Types Of Property

When going through a divorce, many people are concerned with how their property will be divided. It is the Court’s task to determine what is the marital and divisible property and to provide for the equitable distribution of the marital and divisible property between the parties.

There are four different types of property classifications in North Carolina and each are described briefly below:

1. Marital Property- includes all the presently owned property that the couple acquired during the marriage, except that which the court deems to be “separate property.” There is a rebuttable presumption in North Carolina that property obtained during the marriage is marital property. This presumption does not apply to debts, however. To prove a debt should have a marital classification, the party seeking this classification has the burden to show the debt was incurred by one or both spouses during the marriage and before the date of separation and that there is still a debt owed on the date of separation. Finally, the party must prove that the debt was incurred for the joint benefit of the parties.

2. Separate Property- any property owned by either spouse before the marriage, or property that one spouse acquired during the marriage by gift or inheritance from a third party. The increase of value of separate property during the marriage is still considered separate property, but an increase in value that occurs as a result of a marital effort is marital property.

3. Divisible Property- this category includes the changes in value that any of the couple’s marital assets or debts experience after the date of separation. This category also includes property received after the date of separation that was acquired as a result of the marital efforts of either spouse before the date of separation and passive income generated by marital property and received after the date of separation.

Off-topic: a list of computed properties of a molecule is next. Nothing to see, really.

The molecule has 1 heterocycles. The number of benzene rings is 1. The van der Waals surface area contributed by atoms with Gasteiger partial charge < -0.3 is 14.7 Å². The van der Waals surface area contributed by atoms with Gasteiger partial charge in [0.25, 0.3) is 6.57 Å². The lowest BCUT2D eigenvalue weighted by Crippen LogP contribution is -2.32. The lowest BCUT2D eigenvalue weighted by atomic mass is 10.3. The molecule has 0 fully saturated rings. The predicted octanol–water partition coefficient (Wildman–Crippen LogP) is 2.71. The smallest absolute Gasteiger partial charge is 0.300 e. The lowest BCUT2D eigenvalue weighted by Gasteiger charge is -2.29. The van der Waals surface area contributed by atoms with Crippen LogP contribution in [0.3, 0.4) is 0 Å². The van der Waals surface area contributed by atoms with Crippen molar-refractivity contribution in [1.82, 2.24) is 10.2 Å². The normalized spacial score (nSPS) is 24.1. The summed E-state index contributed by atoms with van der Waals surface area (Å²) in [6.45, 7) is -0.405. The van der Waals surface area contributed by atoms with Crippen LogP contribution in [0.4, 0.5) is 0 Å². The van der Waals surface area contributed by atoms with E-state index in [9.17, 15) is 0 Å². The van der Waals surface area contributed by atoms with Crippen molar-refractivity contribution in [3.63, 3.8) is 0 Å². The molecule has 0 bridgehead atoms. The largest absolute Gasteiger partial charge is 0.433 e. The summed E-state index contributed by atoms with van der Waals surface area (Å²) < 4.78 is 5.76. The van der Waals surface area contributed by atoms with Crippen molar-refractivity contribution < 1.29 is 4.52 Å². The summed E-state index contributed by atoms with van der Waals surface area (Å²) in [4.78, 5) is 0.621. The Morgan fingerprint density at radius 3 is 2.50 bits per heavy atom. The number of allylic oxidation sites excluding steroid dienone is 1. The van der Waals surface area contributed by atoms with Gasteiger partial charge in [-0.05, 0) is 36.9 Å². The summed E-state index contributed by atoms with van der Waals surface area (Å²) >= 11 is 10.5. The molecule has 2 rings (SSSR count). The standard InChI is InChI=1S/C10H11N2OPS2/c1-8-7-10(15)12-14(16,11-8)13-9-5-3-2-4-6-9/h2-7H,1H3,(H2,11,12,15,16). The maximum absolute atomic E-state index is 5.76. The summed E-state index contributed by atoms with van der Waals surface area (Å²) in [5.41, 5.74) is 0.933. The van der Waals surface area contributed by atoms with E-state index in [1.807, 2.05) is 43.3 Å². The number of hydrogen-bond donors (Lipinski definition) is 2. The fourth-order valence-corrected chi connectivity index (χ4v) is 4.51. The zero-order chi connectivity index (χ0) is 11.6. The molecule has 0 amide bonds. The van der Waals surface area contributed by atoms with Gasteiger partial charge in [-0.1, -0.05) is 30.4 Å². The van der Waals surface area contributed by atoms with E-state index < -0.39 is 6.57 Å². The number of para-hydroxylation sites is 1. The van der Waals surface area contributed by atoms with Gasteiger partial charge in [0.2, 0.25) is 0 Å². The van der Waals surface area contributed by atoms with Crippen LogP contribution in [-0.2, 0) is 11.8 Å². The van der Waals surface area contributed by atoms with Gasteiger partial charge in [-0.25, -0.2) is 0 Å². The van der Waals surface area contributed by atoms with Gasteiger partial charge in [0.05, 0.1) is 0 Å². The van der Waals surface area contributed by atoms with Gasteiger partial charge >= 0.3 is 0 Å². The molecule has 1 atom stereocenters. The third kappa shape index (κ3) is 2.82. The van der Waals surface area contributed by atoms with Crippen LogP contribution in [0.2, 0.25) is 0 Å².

4. Mixed Property- assets that have some amount of both marital and separate property. An example of this would be a bank account that had separate property funds earned before the marriage and income earned during the marriage. Once a party shows that an asset was acquired by one party or both parties during the marriage and before the date of separation and owned on the date of separation, the entire value of the asset is presumed marital. The burden then shifts to the party seeking a partial separate classification to trace the separate component of the asset. Tracing can be extremely difficult and sometimes impossible due to the commingling of assets. If the separate property portion of the asset cannot be traced, the presumption often means that such assets will be classified as entirely marital property.

The characterization of property in North Carolina is a very complex concept and the summary above is a simple synopsis of an intricate process. If you are curious as to how your property will be classified and divided in an equitable distribution action in North Carolina, please do not hesitate to contact our firm and arrange a confidential consultation.

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